Somebody wanted this story to go away. The link to the courthouse docket on this case, as well as the link to the story have been removed. Here is the original article in it's entirety.
Here is the Broward county case number for your further review - CACE98019332
Search Here: https://www.browardclerk.org/Web2/CaseSearch/
Seminole Indian Casino, Tampa & Monte Carlo, Accused Of Customer Cheating
By JEFF TESTERMA
TAMPA -- Authorities this week raided a casino boat run by the managers of Tampa's Seminole Indian Casino and said the vessel's operators violated state gambling laws and engaged in flagrant cheating of its customers.
After a nine-month undercover operation, investigators from the Florida Attorney General's Office and the Broward County Sheriff's Office boarded the Monte Carlo in Pompano Beach and seized slot machines, gambling paraphernalia and $152,340 in cash.
Attorney General Robert Butterworth filed a civil complaint seeking forfeiture of the equipment and the cash. The operators face possible forfeiture of the vessel, millions of dollars in fines and potential criminal prosecution, said Assistant Attorney General Cece Dykas.
Named as defendants in Butterworth's complaint were:
James R. Clare, chief executive officer of Pan American & Associates, the company that runs the Seminole Indian Casino in Tampa and the Seminole Tribe's casino in Immokalee.
Buddy J. Levy, Pan American's general counsel.
Neal Gellert and Joe Lopez, associates with Clare and Levy in Coastal Gaming Group Inc., a cruise ship gambling company also listed as a defendant.
Boca Casino Cruises Inc. and its principals, Joseph R. Polidore and Glenn G. Kolk.
Broward Sheriff Ken Jenne said the Monte Carlo violated state laws by permitting gambling by patrons within Florida's territorial waters, or within 3 miles of the coast. Also accused of that and illegal sports bookmaking were five other South Florida other gambling ships: the SunCruz I, SunCruz VI, SunCruz VII, New SeaEscape and Palm Beach Princess.
But only the Monte Carlo was accused of fleecing patrons when winnings were paid out and of cheating passengers at card games.
"Especially in the case of the Monte Carlo, there was a rip-off going on," Jenne said.
Undercover gambling experts aboard the Monte Carlo turned up evidence that dealers shortchanged gamblers collecting winnings and withheld "high count" cards from the decks in some card games, said Jenne spokeswoman Cheryl Stopnick.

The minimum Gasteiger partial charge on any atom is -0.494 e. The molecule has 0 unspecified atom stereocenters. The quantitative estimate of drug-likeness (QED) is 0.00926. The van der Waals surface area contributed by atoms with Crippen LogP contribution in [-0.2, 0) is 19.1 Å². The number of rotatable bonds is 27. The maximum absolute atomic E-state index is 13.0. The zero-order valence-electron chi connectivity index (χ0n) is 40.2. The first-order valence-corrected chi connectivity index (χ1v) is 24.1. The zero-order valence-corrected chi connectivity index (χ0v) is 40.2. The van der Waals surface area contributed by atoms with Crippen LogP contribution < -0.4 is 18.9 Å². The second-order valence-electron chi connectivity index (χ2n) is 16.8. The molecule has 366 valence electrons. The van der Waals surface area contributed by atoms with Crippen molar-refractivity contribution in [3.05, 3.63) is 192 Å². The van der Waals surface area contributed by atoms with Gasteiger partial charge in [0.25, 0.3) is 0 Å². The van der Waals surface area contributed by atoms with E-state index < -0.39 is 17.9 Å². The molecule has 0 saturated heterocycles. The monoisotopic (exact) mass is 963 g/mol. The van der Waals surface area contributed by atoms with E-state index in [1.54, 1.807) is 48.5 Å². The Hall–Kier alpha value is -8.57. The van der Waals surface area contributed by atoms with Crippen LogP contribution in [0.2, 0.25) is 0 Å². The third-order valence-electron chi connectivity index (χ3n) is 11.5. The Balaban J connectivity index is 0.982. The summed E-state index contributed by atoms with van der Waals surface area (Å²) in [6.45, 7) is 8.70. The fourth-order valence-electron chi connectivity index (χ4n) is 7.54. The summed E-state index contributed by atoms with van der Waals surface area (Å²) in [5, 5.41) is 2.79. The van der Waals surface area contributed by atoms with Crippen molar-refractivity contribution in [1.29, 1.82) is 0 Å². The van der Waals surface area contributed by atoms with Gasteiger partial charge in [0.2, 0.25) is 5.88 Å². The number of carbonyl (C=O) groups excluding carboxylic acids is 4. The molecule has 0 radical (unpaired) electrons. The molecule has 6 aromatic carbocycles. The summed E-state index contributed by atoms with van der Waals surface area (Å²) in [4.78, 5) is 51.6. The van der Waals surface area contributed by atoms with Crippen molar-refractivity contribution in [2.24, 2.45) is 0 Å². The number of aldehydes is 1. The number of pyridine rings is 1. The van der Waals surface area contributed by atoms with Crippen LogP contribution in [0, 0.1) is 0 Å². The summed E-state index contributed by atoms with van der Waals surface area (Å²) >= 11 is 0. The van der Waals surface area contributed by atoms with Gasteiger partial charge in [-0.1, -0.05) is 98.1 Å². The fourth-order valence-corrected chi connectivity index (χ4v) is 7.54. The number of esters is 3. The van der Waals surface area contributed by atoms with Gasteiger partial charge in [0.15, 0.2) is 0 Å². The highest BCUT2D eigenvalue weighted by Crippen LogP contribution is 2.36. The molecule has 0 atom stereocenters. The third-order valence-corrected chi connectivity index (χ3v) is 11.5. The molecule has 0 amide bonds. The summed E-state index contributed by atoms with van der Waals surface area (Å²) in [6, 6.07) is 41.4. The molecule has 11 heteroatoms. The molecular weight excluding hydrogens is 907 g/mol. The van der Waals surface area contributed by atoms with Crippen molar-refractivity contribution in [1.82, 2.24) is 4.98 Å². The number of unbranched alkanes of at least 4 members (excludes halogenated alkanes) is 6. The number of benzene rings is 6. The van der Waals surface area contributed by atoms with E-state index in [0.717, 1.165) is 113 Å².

"It's a little hard to get blackjack when the face cards and aces are missing," Stopnick said.
The allegations of cheating could result in the filing of an unfair and deceptive trade practice complaint by Butterworth or the filing of criminal charges by Broward state prosecutors, who were asked to review investigative findings concerning the Monte Carlo.
Because a criminal record is sufficient for the National Indian Gaming Commission (NIGC) to disqualify someone as manager of an Indian casino, prosecution for acts aboard the Monte Carlo could affect the management of the Seminole casinos in Tampa and Immokalee.
"The NIGC is tasked with approving casino managers," said Assistant Attorney General John Glogau, "and I'd assume if the civil forfeiture case blossoms into criminal action, as these things often do, the NIGC would be interested to know the people running the Tampa Indian casino are running an illegal gambling operation elsewhere."
The U.S. Justice Department already maintains that illegal gambling is occurring at the Seminole casinos in Tampa, Immokalee, Hollywood and Brighton through hundreds of video slot machines. In a civil complaint filed 15 months ago, U.S. Attorney Charles Wilson asked a federal judge to order the lucrative slot machines removed. The case is still pending, even as the tribe has added dozens of slot machines at its Tampa facility.
Clare, who has managed the Seminole Tribe's Tampa casino since it opened in 1982, declined to comment about the Monte Carlo. Levy could not be reached for comment.
Coastal gaming principal Neal Gellert also could not be reached for comment. Maryland State Police investigated but never charged Gellert in 1989 after receiving information that he was involved in a scheme to siphon money from several charitable organizations running Las Vegas casino nights.
Seminole Tribal attorney Jim Shore said Wednesday the tribe has invested twice in Coastal Gaming, but could not estimate the size of the tribe's stake. Shore also was unable to say what action tribal officials might take as a result of the investigation of the Monte Carlo.
Asked if he knew if cheating might be going on in the tribe's casinos, Shore replied, "I hope not."